Beta connectors introduce the concept of “expected records”. This is our shorthand for saying that we need to do the work to fully seed our sandbox accounts with data for every stream. Then, we need to capture the data produced from a sync and check it into the codebase as a snapshot of that data. This allows us to run a sync with the connector every night and compare the data produced today with the previous snapshot. We will be alerted to 2 different types of failures: code changes that break the connector and changing upstream APIs. While we only publish new connector versions to Docker Hub when we make a change, we do test the build process for every connector against our latest CDK to ensure that the connector still can be published and take advantage of any new features or speedups we add.
The second case, changing APIs, is when an API provider modifies the data returned from an API endpoint. This alerts us so we can decide how to handle it. If a new property is added to a stream, but everything else stays the same, that’s a patch semver (semantic versioning) change, as Airbyte can handle adding new columns to your data warehouse. But a type-change or a removal is more severe, and that requires us to think about how to handle it, and how to communicate it to our users… usually resulting in a breaking change (and major semver version bump) of the connector. Airbyte’s job is to make sure your data pipelines don’t break, so thoughtfully considering what to do when a provider makes a breaking change is what we are here for!
Beta connectors also are required to checkpoint. Checkpointing is a word we use at Airbyte to mean that data output from the source is frequently “saved” in the destination. Checkpointing is good because it enables a failed incremental sync to be reliably restarted without needing to re-import the majority of the data from the previous sync attempt. The Airbyte Protocol has more detail on the topic, but in essence, we rely on the source emitting state message regularly and the destinations regularly committing data to disk… and then informing the Airbyte Platform that everything has been persisted up to that state message - a checkpoint. State messages indicate a resumable sync location - like the page of the API we are on, or the OFFSET in a SQL source. Beta and GA sources need to emit a State message at least once every 15 minutes, and Beta and GA destinations need to persist the data that they have received at least every 15 minutes. This means that at worst-case, Airbyte will persist all that data that’s been moved to your data warehouse at least once every half hour.
The Airbyte Protocol has support for many different types of data (strings, numbers, dates, nested objects, etc). At the Beta phase, we want to be sure that the connector properly represents its data as correctly as possible using the proper Data Types.
Finally, for all of our connectors, we want to ensure that there is a way to connect securely to the source or destination. For API sources, this usually means connecting via HTTPS. But, for many of our database connectors, the protocol may only have optional SSL or encryption. For example, you can connect to postgres without requiring SSL. At the Beta stage, a connector must provide multiple ways of connecting if a secure protocol is not not required by the upstream source or downstream destination. If a connector cannot connect over a secure protocol, it will not be released on Airbyte Cloud, even though it may be available to our OSS users. In fact, we strip out any insecure connection options for connectors deployed on Airbyte Cloud - you are required to use HTTPS, SSL or a SSH proxy - which is why this requirement exists 🔐.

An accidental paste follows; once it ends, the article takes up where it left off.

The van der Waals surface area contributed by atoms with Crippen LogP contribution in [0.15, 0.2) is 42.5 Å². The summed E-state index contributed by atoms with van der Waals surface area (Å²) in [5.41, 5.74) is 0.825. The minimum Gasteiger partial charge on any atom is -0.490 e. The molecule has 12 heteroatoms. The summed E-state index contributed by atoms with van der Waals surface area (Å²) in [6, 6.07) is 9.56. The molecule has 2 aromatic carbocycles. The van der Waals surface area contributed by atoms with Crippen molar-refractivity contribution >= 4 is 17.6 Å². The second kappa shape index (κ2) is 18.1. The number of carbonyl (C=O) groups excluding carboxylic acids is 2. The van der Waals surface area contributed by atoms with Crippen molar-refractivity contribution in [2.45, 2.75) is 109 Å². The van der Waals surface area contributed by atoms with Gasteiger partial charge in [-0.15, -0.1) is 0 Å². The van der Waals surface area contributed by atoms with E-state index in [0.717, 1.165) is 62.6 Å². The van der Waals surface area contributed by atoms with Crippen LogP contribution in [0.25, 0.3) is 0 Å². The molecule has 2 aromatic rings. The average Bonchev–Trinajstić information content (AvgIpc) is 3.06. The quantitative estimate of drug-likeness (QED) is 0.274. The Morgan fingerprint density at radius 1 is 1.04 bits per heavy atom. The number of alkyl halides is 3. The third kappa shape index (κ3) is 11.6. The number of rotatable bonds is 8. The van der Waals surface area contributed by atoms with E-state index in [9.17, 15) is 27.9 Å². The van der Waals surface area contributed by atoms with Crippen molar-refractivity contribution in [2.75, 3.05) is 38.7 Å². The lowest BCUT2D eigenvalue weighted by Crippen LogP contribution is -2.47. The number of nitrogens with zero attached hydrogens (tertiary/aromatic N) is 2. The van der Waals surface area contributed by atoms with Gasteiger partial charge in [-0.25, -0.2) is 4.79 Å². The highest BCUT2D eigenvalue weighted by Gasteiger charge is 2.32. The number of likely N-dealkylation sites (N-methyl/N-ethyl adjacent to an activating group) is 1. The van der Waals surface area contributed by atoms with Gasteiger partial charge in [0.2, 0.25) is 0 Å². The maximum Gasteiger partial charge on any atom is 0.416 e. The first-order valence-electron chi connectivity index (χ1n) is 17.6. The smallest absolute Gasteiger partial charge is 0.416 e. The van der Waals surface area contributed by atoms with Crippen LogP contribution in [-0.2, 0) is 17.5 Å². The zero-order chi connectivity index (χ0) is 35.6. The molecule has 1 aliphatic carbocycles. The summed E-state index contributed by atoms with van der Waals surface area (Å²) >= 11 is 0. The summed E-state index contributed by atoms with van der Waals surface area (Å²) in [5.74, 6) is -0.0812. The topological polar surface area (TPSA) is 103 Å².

Finally, a connector can become Generally Available when it passes our strictest criteria. Most importantly, this means that we believe that this connector is as robust as we can make it. We are confident of the connector’s quality, and are therefore able to provide support for it. Only at this point will we charge our customers to use these connectors on Airbye Cloud.
Databases and Destination Specific Concerns
Once again, the most important criteria is that a lot of customers are using the connector so we can collect and fix any bugs that might exist.
In addition to a higher testing and usage bar, GA connectors also add the requirement that we can support column selection for databases. This forthcoming feature allows you to specify which columns you want to move to your data warehouse, leaving behind unimportant or secure data.
At this stage, we also work with the API provider (in the case that the connector is an API Source) to meet any criteria they have to be in their catalogs. Usually, this means adhering to rate limits, sending specific headers, and implementing oAuth to their satisfaction.
Finally, GA connectors need to operate at a reasonable speed, including at the setup and check phases of the sync.
Airbyte takes connector quality seriously. We plan to offer ever more connectors, and we have a robust program to test and certify these connectors. We want to strike the right balance between having a large catalog so that you connect to the largest breadth of data sources with Airbyte, and also ensure that you are only being charged for top-quality connectors. We do this via our connector release stages - Pending, Alpha, Beta, and Generally Available.
We are constantly evolving what it means to be a “good” connector at Airbyte, and our list of requirements for each stage is getting stricter all the time as we hear feedback from you, our users. We are continuously testing more edge-cases in SAT, and adding new requirements to our certification checklist. With that in mind, some connectors which were certified to the Beta or GA levels in the past, might not pass all the current requirements. However, we have built tools to alert us of this and have a team constantly revisiting and maintaining all of our connectors, and getting them up to the latest standards. As we evolve our connector release stages, we will keep this blog post up-to-date.
Thanks for using Airbyte, and we look forward to making connectors with you!